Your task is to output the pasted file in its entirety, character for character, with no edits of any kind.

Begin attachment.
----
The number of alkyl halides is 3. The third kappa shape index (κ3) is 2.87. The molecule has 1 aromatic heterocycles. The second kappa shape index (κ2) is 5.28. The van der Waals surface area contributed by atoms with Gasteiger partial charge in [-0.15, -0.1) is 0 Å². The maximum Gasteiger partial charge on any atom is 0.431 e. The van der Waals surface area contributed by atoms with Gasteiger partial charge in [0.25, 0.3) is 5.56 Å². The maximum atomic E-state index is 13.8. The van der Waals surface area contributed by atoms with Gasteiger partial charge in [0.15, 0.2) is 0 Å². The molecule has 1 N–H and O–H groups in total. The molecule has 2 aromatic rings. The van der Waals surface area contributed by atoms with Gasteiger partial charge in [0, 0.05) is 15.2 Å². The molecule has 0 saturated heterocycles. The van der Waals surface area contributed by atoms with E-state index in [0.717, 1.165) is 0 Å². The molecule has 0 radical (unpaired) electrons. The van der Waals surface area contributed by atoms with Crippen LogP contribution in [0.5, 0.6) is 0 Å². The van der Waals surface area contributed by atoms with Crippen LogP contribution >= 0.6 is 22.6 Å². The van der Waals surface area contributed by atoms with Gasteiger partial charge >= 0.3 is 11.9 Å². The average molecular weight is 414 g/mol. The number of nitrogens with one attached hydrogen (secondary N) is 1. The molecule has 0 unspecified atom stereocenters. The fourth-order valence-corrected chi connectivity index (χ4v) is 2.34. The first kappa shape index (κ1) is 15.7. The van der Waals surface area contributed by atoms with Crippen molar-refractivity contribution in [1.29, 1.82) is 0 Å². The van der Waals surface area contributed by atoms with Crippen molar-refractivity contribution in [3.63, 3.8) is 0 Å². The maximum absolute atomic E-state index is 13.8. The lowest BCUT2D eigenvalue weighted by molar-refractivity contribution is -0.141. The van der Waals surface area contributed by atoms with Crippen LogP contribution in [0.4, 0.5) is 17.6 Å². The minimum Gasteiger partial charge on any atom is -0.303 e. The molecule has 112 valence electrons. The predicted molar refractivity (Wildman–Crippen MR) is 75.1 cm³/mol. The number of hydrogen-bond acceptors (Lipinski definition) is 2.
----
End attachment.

The number of alkyl halides is 3. The third kappa shape index (κ3) is 2.87. The molecule has 1 aromatic heterocycles. The second kappa shape index (κ2) is 5.28. The van der Waals surface area contributed by atoms with Gasteiger partial charge in [-0.15, -0.1) is 0 Å². The maximum Gasteiger partial charge on any atom is 0.431 e. The van der Waals surface area contributed by atoms with Gasteiger partial charge in [0.25, 0.3) is 5.56 Å². The maximum atomic E-state index is 13.8. The van der Waals surface area contributed by atoms with Gasteiger partial charge in [0.15, 0.2) is 0 Å². The molecule has 1 N–H and O–H groups in total. The molecule has 2 aromatic rings. The van der Waals surface area contributed by atoms with Gasteiger partial charge in [0, 0.05) is 15.2 Å². The molecule has 0 saturated heterocycles. The van der Waals surface area contributed by atoms with E-state index in [0.717, 1.165) is 0 Å². The molecule has 0 radical (unpaired) electrons. The van der Waals surface area contributed by atoms with Crippen LogP contribution in [0.5, 0.6) is 0 Å². The van der Waals surface area contributed by atoms with Crippen LogP contribution >= 0.6 is 22.6 Å². The van der Waals surface area contributed by atoms with Gasteiger partial charge >= 0.3 is 11.9 Å². The average molecular weight is 414 g/mol. The number of nitrogens with one attached hydrogen (secondary N) is 1. The molecule has 0 unspecified atom stereocenters. The fourth-order valence-corrected chi connectivity index (χ4v) is 2.34. The first kappa shape index (κ1) is 15.7. The van der Waals surface area contributed by atoms with Crippen molar-refractivity contribution in [1.29, 1.82) is 0 Å². The van der Waals surface area contributed by atoms with Crippen molar-refractivity contribution in [3.63, 3.8) is 0 Å². The maximum absolute atomic E-state index is 13.8. The lowest BCUT2D eigenvalue weighted by molar-refractivity contribution is -0.141. The van der Waals surface area contributed by atoms with Crippen LogP contribution in [0.4, 0.5) is 17.6 Å². The minimum Gasteiger partial charge on any atom is -0.303 e. The molecule has 112 valence electrons. The predicted molar refractivity (Wildman–Crippen MR) is 75.1 cm³/mol. The number of hydrogen-bond acceptors (Lipinski definition) is 2.